Each species of butterfly behaves differently moments/minutes before they join to copulate. Watching a male Monarch physically force a flying female down to the ground is a bit much, others come together gently, and with apparent total focus.
This pair of Gulf Fritillary butterflies were in the tall grass when I found them at the Butterflies & Blooms Briar Patch Habitat in Eatonton, Georgia. Studying the photo convinces that this male and female are gently preparing for action to produce a new generation of Gulf fritillaries. Not suite which is the female or which is the male. I am sure that those flashes of white, nicely reflecting the morning light, are bedazzling.
Splendor in the Grass, this.
They remained locked for 20 minutes that I know of. Lycanea Thersamon coppers, engrossed in that primary urge, the production of a new generation of copper butterflies. On the slope of Israel’s Mt. Hermon, we were away from the snow covered peak, away from the intercine battles fought that April 2017, just down on the other side of Hermon. That meadow was blanketed with these little yellow blooms, and no shortage of perches there for interlocked butterflies.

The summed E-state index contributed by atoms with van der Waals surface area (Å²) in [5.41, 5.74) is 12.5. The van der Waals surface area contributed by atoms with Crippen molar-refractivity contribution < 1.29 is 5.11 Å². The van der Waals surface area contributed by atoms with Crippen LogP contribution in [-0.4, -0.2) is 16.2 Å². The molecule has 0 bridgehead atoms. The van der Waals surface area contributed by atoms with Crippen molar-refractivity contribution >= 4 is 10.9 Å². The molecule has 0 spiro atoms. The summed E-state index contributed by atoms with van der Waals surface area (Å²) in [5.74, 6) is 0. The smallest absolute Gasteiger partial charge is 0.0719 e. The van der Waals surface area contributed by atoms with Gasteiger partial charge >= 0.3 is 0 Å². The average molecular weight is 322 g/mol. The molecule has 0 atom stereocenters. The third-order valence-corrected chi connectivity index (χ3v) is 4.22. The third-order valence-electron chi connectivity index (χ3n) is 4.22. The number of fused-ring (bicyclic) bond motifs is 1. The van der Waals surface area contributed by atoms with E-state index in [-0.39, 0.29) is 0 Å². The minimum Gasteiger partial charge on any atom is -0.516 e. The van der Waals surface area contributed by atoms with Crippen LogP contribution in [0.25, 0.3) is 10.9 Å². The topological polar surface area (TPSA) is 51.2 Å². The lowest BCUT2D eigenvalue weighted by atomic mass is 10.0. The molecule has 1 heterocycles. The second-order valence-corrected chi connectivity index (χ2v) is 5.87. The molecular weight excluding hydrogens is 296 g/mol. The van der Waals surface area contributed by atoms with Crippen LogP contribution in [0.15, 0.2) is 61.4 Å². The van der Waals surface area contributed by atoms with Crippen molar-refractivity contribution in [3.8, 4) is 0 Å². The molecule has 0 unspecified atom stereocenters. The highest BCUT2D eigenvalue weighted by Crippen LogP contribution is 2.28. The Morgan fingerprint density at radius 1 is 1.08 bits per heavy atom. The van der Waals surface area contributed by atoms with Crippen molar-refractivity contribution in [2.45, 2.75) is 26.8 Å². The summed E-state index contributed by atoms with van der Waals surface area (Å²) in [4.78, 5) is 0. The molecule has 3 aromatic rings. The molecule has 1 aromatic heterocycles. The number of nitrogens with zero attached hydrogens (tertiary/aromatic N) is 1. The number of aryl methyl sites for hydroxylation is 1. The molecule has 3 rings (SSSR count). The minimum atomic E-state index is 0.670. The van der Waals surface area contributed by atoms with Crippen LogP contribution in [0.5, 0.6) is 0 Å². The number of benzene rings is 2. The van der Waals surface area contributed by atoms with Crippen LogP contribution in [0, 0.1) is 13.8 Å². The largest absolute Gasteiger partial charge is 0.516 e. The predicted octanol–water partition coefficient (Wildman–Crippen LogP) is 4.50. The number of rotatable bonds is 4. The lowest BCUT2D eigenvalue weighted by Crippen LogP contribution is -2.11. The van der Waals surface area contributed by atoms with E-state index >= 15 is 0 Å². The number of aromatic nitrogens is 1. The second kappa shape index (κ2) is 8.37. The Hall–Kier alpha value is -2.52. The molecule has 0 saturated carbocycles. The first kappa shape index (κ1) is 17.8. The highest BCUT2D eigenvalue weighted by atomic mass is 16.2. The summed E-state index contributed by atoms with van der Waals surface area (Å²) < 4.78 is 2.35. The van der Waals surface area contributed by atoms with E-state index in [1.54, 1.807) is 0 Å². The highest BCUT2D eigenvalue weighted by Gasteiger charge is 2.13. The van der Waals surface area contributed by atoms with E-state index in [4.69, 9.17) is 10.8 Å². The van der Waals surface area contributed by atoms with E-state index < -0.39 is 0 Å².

I shot away, from many different angles. Months later, viewing the best of that series of images, I was pleased. I found much to like in several of the slides that I scored.
What did I like here? The rich color of the female on the right. Her distinct right eye and the brightly spotted right antenna. The crisp orange/black markings of the marginal spotting of her forewing and hindwing. The balanced positioning of her right legs. The satisfactory bristling of her wing borders. The discrete but muffled view of their terminal couple. His left antenna and his blurred, but still deep copper red dorsal tint.
Valued too is the seriousness of their look. Purposeful and important. Finally, I am reminded how much I like her spotting, and the whitish framing of each and every wing spot.
Shareable, that always my goal.